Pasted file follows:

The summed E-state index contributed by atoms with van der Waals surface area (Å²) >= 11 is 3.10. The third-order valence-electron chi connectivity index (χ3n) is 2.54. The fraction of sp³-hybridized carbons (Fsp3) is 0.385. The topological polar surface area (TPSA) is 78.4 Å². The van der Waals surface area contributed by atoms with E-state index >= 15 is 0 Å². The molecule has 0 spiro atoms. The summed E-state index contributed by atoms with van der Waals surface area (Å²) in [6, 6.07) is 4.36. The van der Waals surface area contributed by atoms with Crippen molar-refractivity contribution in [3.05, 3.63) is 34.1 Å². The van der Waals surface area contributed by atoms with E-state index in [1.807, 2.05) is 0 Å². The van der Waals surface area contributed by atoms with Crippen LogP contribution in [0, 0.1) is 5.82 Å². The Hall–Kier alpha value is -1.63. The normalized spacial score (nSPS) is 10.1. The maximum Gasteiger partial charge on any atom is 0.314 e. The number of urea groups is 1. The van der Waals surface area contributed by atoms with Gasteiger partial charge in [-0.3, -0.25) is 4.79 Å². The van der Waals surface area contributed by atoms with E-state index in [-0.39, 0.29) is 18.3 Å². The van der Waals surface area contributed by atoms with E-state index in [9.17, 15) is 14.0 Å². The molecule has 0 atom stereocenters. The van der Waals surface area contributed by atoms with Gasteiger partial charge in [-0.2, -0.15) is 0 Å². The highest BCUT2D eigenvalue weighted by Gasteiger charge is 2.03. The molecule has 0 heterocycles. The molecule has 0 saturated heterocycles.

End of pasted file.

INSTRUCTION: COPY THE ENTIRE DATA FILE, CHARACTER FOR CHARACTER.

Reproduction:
The summed E-state index contributed by atoms with van der Waals surface area (Å²) >= 11 is 3.10. The third-order valence-electron chi connectivity index (χ3n) is 2.54. The fraction of sp³-hybridized carbons (Fsp3) is 0.385. The topological polar surface area (TPSA) is 78.4 Å². The van der Waals surface area contributed by atoms with E-state index >= 15 is 0 Å². The molecule has 0 spiro atoms. The summed E-state index contributed by atoms with van der Waals surface area (Å²) in [6, 6.07) is 4.36. The van der Waals surface area contributed by atoms with Crippen molar-refractivity contribution in [3.05, 3.63) is 34.1 Å². The van der Waals surface area contributed by atoms with E-state index in [1.807, 2.05) is 0 Å². The van der Waals surface area contributed by atoms with Crippen LogP contribution in [0, 0.1) is 5.82 Å². The Hall–Kier alpha value is -1.63. The normalized spacial score (nSPS) is 10.1. The maximum Gasteiger partial charge on any atom is 0.314 e. The number of urea groups is 1. The van der Waals surface area contributed by atoms with Gasteiger partial charge in [-0.3, -0.25) is 4.79 Å². The van der Waals surface area contributed by atoms with E-state index in [-0.39, 0.29) is 18.3 Å². The van der Waals surface area contributed by atoms with E-state index in [9.17, 15) is 14.0 Å². The molecule has 0 atom stereocenters. The van der Waals surface area contributed by atoms with Gasteiger partial charge in [-0.2, -0.15) is 0 Å². The highest BCUT2D eigenvalue weighted by Gasteiger charge is 2.03. The molecule has 0 heterocycles. The molecule has 0 saturated heterocycles.